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I am wondering something about the CPC church. I am wondering if some PC's, if not most, do not adhere to the doctrine of mainstream Christianity - why then is there a "church?" I am a bit perplexed by this considering from what my husband and I have not found in scripture about "thou shalt go to a church." I mean is there something scripture we are missing [overlooking] pertaining attendance to a local church?

 

Any insight is welcomed. I am just trying to sort this out in my own head is all.

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Marni.

 

If you haven't already read through the previous thread here, you might read it to get an idea where some other PC's stand on the issue. I didn't exactly understand your exact question so you might rephrase it if you get no response,

 

Joseph

 

 

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Hi,

 

This is what I think:

 

You can't find "thou shalt go to church;" the Scriptures assume you are already there.

 

They part of a community, a body of believers that Paul often refers to. And certainly the writer of 1,2,3 John was talking to a community of believers.

 

In the Hebrew Scripture (Old Testament) there are three, if I remember correctly, references to taking an offering or tithe to the temple. In one of those passages it says take your offering to the temple and have a party.

 

The letters of the New Testament were often circular letters that were passed from one believing community (church) to another. The seven letters at the beginning of Revelations were sent to specific churches. And Revelations call them "churches," groups of people gathered around a common belief.

 

Dutch

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Marni.

 

If you haven't already read through the previous thread here, you might read it to get an idea where some other PC's stand on the issue. I didn't exactly understand your exact question so you might rephrase it if you get no response,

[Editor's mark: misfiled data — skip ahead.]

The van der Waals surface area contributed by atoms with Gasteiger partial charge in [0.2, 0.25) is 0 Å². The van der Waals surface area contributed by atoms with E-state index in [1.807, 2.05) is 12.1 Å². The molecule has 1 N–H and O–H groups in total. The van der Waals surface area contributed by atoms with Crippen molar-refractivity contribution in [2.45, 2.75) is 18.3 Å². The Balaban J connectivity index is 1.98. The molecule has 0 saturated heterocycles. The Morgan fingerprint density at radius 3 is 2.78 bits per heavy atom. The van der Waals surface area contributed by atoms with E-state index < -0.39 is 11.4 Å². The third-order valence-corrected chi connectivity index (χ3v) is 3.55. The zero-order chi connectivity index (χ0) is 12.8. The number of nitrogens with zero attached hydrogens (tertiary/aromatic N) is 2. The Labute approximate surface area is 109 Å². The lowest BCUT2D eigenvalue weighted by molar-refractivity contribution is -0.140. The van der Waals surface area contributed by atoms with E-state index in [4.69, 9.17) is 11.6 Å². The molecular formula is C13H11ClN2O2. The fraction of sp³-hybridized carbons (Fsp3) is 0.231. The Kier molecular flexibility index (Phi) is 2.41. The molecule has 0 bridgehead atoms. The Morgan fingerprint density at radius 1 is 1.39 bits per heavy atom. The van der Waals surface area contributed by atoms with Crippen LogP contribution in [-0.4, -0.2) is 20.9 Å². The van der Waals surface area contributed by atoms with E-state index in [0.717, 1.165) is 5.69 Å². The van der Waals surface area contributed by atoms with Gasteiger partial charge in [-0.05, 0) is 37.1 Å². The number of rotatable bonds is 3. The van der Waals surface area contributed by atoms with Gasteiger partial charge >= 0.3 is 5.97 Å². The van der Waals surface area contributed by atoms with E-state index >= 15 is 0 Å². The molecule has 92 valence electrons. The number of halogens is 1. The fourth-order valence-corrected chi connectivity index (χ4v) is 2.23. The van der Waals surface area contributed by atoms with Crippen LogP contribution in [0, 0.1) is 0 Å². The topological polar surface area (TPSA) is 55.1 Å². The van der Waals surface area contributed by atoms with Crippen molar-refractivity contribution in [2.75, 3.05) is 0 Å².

Joseph

 

I replied in that thread actually - and I get that there are very different views on the concept of why church exists. I am just curious as to why a church is necessary as a whole - if we are The Body. Why these smaller, segregated entities (communities)? To me it divides rather than embraces - and I just do not truly get it from what I have studied from scripture.

Edited by faithdrivenmom
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G'Day faithdrivenmom,

 

I think the consensus of opinion amongst most pcs would be that you don't need to be a part of a Church to be a christian. So why be a part of a church? I think you are right when you say it is not needed if we are 'the body' but I think many people enjoy coming together in fellowship with other believers. Of course, this can be taken to an extreme and become a heirarchical country club like most mainstream churches today with dogmatic creeds and exclusivist doctrine. I guess what I am saying is there is church with a small 'c', a group of adherents to Jesus who enjoy meeting in fellowship and feeling a part of a community, and Church with a big 'C', which is as I described above, the country club!

 

I personally think that the reason there are so many denominations is that there are so many cultures, and so many geographical and socio-economic factors in why a particular branch of the church exists. You are right these denominations divide, and I think there needs to be a strong push towards conciliation and integration of the disparite churches for the Church to be taken seriously. But, again, that doesn't mean that church with a small c should be tarred with this brush of being divisive. I attended a service on the day of Pentecost recently where the local Anglican, Roman Catholic, Uniting(which is Presbyterian/Methodist), Baptist and Pentecostal Churches joined together for a joint service. It was wonderful, as the similarities were embraced, and the differences put aside or treated with respect. Anyway, I digress!